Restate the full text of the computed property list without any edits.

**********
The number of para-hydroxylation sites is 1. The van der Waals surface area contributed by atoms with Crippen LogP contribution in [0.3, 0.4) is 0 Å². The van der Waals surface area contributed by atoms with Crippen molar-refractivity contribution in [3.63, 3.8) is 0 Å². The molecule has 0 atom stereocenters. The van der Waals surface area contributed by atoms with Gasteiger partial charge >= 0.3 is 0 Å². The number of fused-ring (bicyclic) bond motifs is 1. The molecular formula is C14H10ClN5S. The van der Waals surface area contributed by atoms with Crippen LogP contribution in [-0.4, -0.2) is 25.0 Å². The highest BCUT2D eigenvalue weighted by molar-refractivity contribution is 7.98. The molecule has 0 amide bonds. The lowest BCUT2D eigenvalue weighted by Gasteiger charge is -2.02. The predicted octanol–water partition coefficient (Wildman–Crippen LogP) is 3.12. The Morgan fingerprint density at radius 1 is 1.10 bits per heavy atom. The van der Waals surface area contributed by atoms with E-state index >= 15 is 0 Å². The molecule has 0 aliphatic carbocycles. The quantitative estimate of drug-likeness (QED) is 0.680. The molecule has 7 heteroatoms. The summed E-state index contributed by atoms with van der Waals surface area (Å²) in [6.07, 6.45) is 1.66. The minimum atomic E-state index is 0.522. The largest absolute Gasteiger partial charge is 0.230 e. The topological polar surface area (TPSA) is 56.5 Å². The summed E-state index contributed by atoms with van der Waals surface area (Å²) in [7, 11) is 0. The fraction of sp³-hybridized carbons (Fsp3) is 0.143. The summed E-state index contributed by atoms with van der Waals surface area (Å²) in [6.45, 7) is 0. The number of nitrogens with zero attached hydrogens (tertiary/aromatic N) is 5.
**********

The number of para-hydroxylation sites is 1. The van der Waals surface area contributed by atoms with Crippen LogP contribution in [0.3, 0.4) is 0 Å². The van der Waals surface area contributed by atoms with Crippen molar-refractivity contribution in [3.63, 3.8) is 0 Å². The molecule has 0 atom stereocenters. The van der Waals surface area contributed by atoms with Gasteiger partial charge >= 0.3 is 0 Å². The number of fused-ring (bicyclic) bond motifs is 1. The molecular formula is C14H10ClN5S. The van der Waals surface area contributed by atoms with Crippen LogP contribution in [-0.4, -0.2) is 25.0 Å². The highest BCUT2D eigenvalue weighted by molar-refractivity contribution is 7.98. The molecule has 0 amide bonds. The lowest BCUT2D eigenvalue weighted by Gasteiger charge is -2.02. The predicted octanol–water partition coefficient (Wildman–Crippen LogP) is 3.12. The Morgan fingerprint density at radius 1 is 1.10 bits per heavy atom. The van der Waals surface area contributed by atoms with E-state index >= 15 is 0 Å². The molecule has 0 aliphatic carbocycles. The quantitative estimate of drug-likeness (QED) is 0.680. The molecule has 7 heteroatoms. The summed E-state index contributed by atoms with van der Waals surface area (Å²) in [6.07, 6.45) is 1.66. The minimum atomic E-state index is 0.522. The largest absolute Gasteiger partial charge is 0.230 e. The topological polar surface area (TPSA) is 56.5 Å². The summed E-state index contributed by atoms with van der Waals surface area (Å²) in [7, 11) is 0. The fraction of sp³-hybridized carbons (Fsp3) is 0.143. The summed E-state index contributed by atoms with van der Waals surface area (Å²) in [6.45, 7) is 0. The number of nitrogens with zero attached hydrogens (tertiary/aromatic N) is 5.